Exempt Practice

ABOUT ECCLESIASTICAL PRACTICE 

There is large and growing demand for wellness services and for practitioners, but trying to navigate the legal minefield of health and counseling related services can quickly mean trouble.

States do not issue license for many wellness activities, but many activities that practitioners think are unregulated like energy medicine, essential oils etc., can easily, and often do intrude on regulated activities. This is expensive legal trouble when practitioners come to the attention of the states. There is though a legally valid way for ecclesiastical practitioners to help others have better wellness through a growing trend in practitioner protection defined as ecclesiastical exemption.

Due to constitutional requirements and high court rulings, states must make provisions for the ecclesiastical. This all started with a Supreme Court interpretation of the U.S. constitution in 1871. 

In this country, the full and free right to entertain any religious belief, to practice any religious principle, and to teach any religious doctrine which does not violate the laws of morality and property and which does not infringe personal rights is conceded to all....

Watson v. Jones – 80 U.S. 679 (1871)

The infamous case of Watson vs. Jones is considered the seminal case for ecclesiastical rights and has been cited (quoted and used as a basis for similar decisions) in many cases since. The precedent established by this case remains as valid today as it was in 1871.

This case also paved the way for states to make accommodation for the ecclesiastical, which means that even though states may regulate an activity such as counseling, they recognize that the ecclesiastical has a right to counseling also and have passed legislation that authorizes ecclesiastical providers to offer services without a state license. While state regulated counseling services are defined as "mental health", states are legally restrained from defining or regulating the content of ecclesiastical belief and activity except in specific cases. Ecclesiastical providers are free to view the body holistically and include doctrinal guidance on the physical and mental aspects, which can open a wide doorway of opportunity for ecclesiastical providers.

States do set forth stringent criteria that must be met by ecclesiastical providers and practitioners cannot meet these requirements alone. Practitioners must be accountable to and operating under the auspices of an ecclesiastical entity, and practices must be compliant with specific standards. While applicants for ecclesiastical exemption are free to believe as they choose; to be accepted by professional organizations such as the PMA, a practitioners faith or belief must include an established written set of beliefs and teachings (like the holy bible or similar) that will be used as a guide in practice.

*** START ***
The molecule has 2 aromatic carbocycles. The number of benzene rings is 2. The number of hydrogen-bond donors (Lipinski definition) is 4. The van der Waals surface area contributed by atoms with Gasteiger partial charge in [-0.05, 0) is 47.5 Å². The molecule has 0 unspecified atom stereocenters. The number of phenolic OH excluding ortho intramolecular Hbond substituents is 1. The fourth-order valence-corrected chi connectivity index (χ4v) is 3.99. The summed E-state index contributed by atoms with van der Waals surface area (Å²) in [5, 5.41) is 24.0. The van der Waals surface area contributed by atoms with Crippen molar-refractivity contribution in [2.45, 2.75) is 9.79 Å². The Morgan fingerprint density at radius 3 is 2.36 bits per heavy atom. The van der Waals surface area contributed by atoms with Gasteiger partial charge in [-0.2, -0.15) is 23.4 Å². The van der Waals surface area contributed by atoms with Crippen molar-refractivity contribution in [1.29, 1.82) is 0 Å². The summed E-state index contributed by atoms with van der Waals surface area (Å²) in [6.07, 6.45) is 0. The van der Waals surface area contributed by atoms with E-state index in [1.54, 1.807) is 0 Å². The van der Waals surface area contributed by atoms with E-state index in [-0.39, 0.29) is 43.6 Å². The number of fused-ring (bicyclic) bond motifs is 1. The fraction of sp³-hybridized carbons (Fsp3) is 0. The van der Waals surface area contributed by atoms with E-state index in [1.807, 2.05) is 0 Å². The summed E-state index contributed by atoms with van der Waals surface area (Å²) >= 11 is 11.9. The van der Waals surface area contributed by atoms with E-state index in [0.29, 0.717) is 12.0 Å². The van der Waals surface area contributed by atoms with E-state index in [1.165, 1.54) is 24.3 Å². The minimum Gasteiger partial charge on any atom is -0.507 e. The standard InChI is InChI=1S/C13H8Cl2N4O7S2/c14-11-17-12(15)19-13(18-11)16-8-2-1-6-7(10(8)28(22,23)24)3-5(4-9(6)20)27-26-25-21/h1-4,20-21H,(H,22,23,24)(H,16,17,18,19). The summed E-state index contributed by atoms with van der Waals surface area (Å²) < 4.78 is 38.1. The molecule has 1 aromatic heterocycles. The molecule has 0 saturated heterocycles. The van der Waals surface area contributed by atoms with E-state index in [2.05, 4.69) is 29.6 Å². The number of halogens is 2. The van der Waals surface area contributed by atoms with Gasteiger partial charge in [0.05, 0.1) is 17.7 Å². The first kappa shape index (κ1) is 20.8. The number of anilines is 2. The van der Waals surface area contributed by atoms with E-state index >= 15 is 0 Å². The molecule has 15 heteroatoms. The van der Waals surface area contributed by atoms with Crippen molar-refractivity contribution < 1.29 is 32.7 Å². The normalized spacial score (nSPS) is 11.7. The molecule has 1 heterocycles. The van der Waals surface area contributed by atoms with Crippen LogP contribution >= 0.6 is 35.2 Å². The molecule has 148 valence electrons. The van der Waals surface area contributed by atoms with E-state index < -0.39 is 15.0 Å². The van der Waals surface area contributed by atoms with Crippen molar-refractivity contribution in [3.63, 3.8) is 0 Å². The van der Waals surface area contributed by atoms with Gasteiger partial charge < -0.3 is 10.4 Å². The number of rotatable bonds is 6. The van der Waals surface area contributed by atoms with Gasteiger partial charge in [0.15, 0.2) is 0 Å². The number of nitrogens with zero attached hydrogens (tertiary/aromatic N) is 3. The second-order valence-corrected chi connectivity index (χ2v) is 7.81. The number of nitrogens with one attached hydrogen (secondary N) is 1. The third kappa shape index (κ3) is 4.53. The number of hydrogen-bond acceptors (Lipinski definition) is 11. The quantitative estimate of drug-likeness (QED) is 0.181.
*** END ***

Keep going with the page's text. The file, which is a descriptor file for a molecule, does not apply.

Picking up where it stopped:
The PMA has been helping ecclesiastical practitioners meet requirements and structure successful practices for nearly two decades and would welcome the opportunity to help you. 

Practitioners that qualify for PMA license receive assistance that steps them through the process of establishing the proper legal structure, choosing the right services, products and equipment;  with advertising and promoting services; and, practitioners are provided with tools to help them manage important contracts for services that keeps liability down, provides necessary disclosure to clients and more.

Doesn't it make sense to have a solid legal basis for practice?

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This article is intended for informational purposes only and is not offered or intended as legal advice. There is no guarantee that any practice can be successfully created and defended in all cases or in all jurisdictions. The reader is highly encouraged to seek legal advice before attempting to use this information.

Pastoral Medical Association
www.pmai.us